Is there a fee if you used your debit card as credit card?

I see people recommending to always run debit card transactions as credit.

There is a similar question here as well: What does it mean to run my debit card as credit?

This seems to me like a safe and easy way - as there is no need to enter your PIN and only sometimes might have to sign for the transaction.

Is this a convenience feature or manated by law?

I tried this method out at Walmart and CVS recently and I didn't even have to sign.

Is it true that then you are protected by visa or mastercard for the purchases you make - like if someone gets your number and pin or steals your card or something?

My debit card has cash back only at select online stores, so it would benefit me a lot if I could continue using it as credit card as it is then protected "like" a credit card: I can dispute a transaction if I am not satisfied with a purchase and my money is protected in case of fraud?

I was also wondering if Chase or BofA or Wells Fargo or maybe even MasterCard or VISA imposes any extra fee for a purchase if you are using the debit card as credit card?

This new way of doing things would give me some extra security and save me some money (A Vietnamese grocery shop deducts 50 cents extra everytime I use my card as debit but waives the fee for people with credit cards)

  • 2
    You ask a number of questions here - you should split this into a few separate questions to keep each one focused. – Greg Jul 18 '11 at 3:59
up vote 5 down vote accepted

Here's a simple answer:

If your debit card has a visa or mc logo, it can be used as a 'credit card'. In order to do so, you shouldn't enter the pin, instead choose 'credit' and sign for it.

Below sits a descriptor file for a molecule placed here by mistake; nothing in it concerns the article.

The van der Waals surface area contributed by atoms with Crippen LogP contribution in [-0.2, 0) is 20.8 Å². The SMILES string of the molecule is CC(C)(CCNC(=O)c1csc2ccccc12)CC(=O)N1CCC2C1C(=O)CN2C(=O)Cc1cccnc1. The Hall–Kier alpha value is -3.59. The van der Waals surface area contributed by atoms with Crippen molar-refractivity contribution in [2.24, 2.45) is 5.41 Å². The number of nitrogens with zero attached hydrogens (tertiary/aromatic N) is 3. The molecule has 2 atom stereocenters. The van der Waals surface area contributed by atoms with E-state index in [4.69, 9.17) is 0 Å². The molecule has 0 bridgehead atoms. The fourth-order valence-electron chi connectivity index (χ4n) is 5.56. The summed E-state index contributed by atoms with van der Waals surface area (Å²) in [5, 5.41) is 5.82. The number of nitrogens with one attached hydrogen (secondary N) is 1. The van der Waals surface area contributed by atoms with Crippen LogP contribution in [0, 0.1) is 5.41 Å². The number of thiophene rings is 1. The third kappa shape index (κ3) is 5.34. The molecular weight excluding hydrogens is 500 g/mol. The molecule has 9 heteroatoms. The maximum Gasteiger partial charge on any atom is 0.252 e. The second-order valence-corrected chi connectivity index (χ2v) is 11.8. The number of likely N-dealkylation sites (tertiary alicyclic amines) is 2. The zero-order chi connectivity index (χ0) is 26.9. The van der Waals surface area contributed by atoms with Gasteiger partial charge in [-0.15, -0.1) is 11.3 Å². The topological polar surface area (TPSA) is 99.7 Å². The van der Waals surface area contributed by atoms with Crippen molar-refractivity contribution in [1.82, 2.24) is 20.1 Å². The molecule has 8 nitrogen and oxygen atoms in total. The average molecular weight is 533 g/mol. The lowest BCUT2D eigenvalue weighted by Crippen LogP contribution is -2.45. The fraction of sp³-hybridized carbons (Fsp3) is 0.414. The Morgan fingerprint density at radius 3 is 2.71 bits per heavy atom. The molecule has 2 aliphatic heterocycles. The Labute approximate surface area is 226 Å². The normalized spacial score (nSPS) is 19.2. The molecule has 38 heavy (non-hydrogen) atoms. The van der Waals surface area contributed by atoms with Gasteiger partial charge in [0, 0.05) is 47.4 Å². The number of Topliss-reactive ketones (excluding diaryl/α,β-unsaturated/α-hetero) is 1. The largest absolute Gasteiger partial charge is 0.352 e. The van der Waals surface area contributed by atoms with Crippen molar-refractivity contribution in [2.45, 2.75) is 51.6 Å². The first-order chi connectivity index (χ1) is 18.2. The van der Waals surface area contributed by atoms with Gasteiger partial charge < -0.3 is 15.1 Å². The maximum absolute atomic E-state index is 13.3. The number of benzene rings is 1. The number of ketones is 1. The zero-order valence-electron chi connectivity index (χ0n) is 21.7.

Unlike a credit card, you can't spend money you don't have but like a credit card, your purchase is protected by the credit card company (visa/mc) and gives you privileges like zero fraud liability and purchase disputes.

http://www.moneycone.com/should-you-sign-for-a-debit-card-purchase-or-use-your-pin/

  • Nice to see you here! I found about Alliant from your posts. I thought your site was a scam as all the articles were around 2010 with most written in April and May :-D Could you also try my other post about Alliant? – f1StudentInUS Jul 18 '11 at 16:44
  • It seems to me that being able to use a debit card this way is more of a convenience feature than something manated by law? Do you ever have had a fee on your account for using your debit card this way? – f1StudentInUS Jul 18 '11 at 17:43
  • Ouch f1StudentInUS! And I thought I was doing a good deed by highlighting the benefits of a CU when all others were touting other lower interest rate banks for the affiliate income! – MoneyCone Jul 19 '11 at 15:07
  • A debit card is one that takes money directly out of your bank account; it 'debits' your bank account. A credit card gives you credit - a loan - temporarily to be paid at the end of the month. What people call a debit card is really an ATM card. – Mei Jul 27 '14 at 1:04

The fee structures are different for PIN-based transactions versus "credit" style transactions. Usually there is a fixed fee (around $0.50) for PIN-based transactions and a varying fixed fee plus a percentage for credit transactions (something like $0.35 + 2.5%).